Why Has Voter Turnout Declined In The United States?

Bernie Sanders has long been an advocate of Democratic Socialism, and has adamantly pushed for the United States to progress toward policies already applied around the world. Not only widely discussed issues like healthcare, education and criminal justice reform—but policies that can greatly impact voter turnout.

These policies are working now in many European countries such as Denmark, Sweden, Finland, Norway and more. Scandinavian countries have had success with Democratic Socialism now for years. A marker for their success Sanders has argued, is their voter turnout and how we could learn from it.

“The truth of the matter is that the media, large corporations, the people who control politically in our country today do not want you to participate. That’s only bad for them. Their nightmare is that young people, lower income people, working people jump into the political process,” says Sanders

Voter turnout in the United States has been in dismal decline over the last few election cycles. Our latest mid-term elections in 2014 saw the lowest voter turnout in a federal election since 1942, when only 33.9 percent of eligible voters cast ballots. Just 36.4 percent of the eligible voters in America exercised their right to vote in the 2014 mid-term elections. These numbers saw the return of control in the House of Representatives and Senate to Republicans.

The turnout for presidential elections is, of course, much higher. It was 58 percent of eligible voters that cast ballots in 2012 and 62 percent in 2008. However, many European countries still have much more significant numbers with more than 77 percent in Norway, 82 percent in Sweden and over 87 percent of eligible voters in Denmark voting in recent elections. Also, it is worth noting that France has had over 80 percent in recent elections as well. While France is not one of the much-discussed regions like the Nordic countries, they are still a country investing in their people with universal health care plans.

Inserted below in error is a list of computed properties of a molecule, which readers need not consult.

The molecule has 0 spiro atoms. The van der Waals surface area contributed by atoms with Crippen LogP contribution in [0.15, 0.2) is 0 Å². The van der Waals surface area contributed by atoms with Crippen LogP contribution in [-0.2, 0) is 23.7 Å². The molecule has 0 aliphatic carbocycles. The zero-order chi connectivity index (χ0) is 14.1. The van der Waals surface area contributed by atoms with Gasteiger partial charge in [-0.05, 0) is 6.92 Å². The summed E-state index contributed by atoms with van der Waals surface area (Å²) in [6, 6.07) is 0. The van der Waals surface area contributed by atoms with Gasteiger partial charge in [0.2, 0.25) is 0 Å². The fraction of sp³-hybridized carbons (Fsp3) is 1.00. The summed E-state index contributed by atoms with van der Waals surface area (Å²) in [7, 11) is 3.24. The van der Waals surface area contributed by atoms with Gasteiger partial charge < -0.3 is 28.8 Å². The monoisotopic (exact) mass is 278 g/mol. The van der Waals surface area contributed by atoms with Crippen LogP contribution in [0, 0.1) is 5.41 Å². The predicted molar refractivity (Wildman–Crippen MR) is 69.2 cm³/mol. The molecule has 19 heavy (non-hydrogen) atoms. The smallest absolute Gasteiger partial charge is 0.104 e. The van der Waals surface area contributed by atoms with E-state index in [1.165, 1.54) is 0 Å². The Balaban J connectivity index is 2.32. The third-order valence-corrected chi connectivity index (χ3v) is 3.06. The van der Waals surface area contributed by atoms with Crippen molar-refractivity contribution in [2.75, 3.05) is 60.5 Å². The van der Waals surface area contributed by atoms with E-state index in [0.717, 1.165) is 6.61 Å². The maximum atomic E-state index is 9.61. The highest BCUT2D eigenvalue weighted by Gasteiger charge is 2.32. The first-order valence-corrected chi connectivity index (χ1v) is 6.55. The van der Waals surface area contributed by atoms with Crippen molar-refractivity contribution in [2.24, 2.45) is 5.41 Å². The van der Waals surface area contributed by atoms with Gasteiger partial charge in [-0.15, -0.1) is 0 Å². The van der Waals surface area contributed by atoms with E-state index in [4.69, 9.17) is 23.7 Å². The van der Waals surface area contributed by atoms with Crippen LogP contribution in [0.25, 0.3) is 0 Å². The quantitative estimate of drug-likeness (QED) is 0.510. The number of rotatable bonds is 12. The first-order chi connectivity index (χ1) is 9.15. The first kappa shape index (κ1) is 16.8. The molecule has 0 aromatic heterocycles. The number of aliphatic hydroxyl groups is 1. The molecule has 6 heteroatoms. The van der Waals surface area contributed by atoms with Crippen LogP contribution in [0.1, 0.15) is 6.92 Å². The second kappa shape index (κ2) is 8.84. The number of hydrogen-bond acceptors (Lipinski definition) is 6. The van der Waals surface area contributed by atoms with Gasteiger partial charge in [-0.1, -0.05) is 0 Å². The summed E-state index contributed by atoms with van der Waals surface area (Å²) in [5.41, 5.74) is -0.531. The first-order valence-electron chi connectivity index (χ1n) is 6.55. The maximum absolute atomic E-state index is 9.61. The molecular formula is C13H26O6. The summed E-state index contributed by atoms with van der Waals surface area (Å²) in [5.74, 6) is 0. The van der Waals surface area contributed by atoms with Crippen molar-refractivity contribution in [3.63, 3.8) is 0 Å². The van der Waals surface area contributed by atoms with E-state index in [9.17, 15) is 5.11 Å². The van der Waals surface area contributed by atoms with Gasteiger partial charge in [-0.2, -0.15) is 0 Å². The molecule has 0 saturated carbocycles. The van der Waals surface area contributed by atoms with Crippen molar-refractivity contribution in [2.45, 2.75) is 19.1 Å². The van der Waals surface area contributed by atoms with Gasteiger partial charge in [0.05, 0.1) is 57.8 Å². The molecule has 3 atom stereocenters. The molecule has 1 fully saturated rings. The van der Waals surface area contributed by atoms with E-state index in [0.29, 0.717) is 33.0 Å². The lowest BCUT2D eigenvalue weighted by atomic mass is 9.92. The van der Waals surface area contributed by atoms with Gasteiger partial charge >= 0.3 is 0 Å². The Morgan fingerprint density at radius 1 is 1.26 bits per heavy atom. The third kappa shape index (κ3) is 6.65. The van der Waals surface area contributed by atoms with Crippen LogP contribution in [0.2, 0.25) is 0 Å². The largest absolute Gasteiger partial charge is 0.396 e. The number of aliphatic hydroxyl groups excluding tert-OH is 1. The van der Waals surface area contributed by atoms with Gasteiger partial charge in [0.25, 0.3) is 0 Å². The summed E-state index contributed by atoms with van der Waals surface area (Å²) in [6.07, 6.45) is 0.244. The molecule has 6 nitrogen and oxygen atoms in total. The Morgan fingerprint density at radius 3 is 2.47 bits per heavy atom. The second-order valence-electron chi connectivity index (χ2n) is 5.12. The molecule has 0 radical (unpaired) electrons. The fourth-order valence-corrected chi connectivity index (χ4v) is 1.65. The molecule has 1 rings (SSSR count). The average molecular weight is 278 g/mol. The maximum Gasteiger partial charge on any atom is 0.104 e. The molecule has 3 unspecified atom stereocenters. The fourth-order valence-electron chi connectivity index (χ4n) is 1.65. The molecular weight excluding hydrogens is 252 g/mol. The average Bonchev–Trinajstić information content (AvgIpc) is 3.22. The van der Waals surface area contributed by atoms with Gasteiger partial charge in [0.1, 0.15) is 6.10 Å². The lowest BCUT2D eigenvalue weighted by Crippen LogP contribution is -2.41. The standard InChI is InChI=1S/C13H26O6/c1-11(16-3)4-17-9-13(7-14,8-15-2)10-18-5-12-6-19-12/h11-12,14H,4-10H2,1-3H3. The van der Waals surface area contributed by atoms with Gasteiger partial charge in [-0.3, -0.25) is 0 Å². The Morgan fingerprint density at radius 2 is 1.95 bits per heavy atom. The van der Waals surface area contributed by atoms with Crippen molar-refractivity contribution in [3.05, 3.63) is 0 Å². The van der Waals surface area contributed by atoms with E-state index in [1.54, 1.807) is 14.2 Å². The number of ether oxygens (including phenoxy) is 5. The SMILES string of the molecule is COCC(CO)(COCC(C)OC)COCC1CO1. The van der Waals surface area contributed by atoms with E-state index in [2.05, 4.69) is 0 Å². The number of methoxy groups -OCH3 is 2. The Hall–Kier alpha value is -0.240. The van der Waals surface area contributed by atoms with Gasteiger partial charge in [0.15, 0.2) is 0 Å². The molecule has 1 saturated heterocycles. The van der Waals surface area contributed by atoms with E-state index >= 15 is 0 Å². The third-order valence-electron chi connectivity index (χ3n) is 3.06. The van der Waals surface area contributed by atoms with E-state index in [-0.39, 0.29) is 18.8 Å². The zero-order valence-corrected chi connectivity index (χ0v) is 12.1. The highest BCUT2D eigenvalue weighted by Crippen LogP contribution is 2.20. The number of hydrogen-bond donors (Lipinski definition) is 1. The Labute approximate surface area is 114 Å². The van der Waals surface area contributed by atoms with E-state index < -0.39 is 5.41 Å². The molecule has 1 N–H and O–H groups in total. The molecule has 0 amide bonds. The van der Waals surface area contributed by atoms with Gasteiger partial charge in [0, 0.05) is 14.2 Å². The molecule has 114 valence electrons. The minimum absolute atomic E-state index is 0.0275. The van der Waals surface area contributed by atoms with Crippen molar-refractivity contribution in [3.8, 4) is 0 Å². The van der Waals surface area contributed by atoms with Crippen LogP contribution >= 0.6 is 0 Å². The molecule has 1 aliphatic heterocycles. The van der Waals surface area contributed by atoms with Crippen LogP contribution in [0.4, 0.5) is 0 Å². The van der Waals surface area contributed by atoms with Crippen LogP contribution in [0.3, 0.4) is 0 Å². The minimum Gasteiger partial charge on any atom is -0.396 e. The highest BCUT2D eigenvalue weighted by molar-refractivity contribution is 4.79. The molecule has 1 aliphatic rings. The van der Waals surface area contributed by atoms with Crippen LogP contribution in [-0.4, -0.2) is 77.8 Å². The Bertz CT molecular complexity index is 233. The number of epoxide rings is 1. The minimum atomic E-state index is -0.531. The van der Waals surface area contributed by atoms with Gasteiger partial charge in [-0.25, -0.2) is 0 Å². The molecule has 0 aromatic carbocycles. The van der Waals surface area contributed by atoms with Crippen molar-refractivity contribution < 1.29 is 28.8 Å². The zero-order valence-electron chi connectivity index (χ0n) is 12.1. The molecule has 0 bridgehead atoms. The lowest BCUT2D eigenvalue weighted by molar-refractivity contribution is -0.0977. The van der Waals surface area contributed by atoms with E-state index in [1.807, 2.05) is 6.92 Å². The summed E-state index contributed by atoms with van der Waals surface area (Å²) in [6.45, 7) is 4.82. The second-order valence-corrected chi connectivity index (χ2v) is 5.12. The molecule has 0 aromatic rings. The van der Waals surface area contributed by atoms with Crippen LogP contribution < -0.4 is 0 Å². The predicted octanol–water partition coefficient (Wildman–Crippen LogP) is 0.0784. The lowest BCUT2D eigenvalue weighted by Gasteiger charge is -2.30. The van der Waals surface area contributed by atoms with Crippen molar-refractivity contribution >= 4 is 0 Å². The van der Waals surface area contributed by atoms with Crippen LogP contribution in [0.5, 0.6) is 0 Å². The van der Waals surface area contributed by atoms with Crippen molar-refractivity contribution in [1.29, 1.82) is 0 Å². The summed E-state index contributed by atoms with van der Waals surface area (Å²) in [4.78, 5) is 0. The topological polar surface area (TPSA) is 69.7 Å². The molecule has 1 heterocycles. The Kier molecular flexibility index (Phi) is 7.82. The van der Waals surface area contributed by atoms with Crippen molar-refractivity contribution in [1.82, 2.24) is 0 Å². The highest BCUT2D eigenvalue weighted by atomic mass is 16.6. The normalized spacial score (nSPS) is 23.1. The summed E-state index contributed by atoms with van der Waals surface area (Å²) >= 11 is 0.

It’s as simple as this: The country invests in its people by fostering a society concerned with making sure that everyone stays healthy and has opportunity to become well educated, and the people in turn are an active and educated part of the workforce and Democracy.

It is absolutely imperative to the future of our democracy in America that we address what other countries are doing to bring voters to the ballot box. We have leading numbers in disenfranchisement in the United States, and as a result we badly trail many countries around the world in voter turnout.

It is no coincidence that we also have leading numbers in mass incarcerations, child poverty, and are one of the last major countries to not offer healthcare for all. We are not fostering healthy, happy and educated societies. We have a free market full of corporations that don’t pay their fair shares in taxes, that pollute the environment for our future generations and a government that works in favor of cutting taxes on big business and the rich while the inequality gap grows. We have a rich country that has been morally bankrupted by billionaire bottom-liners taking advantage of big business tax loopholes.

We must attempt to fully understand the reasons for the high turnout in these countries, for example: another big reason for our dismally declining numbers is that we have laws to disenfranchise voters and convolute the system. These other countries have no registration to vote, if you’re a citizen it is your right, they do not have laws that disenfranchise and restrict voter turnout.

Voting should be a right and should be protected by law. Voting is mentioned in the United States Constitution, but unlike Freedom of Speech and Freedom of Religion—voting is not a constitutionally protected right. Our voting rights in the United States seem almost constantly under assault with laws constantly changing regarding voter-ID and other tools of disenfranchisement that continue to adversely impact voter turnout.

In order to be able to call ourselves a representative democracy, we must be sure we are doing everything we can to get as many American citizens as possible to vote and represent their views and the views of their communities.

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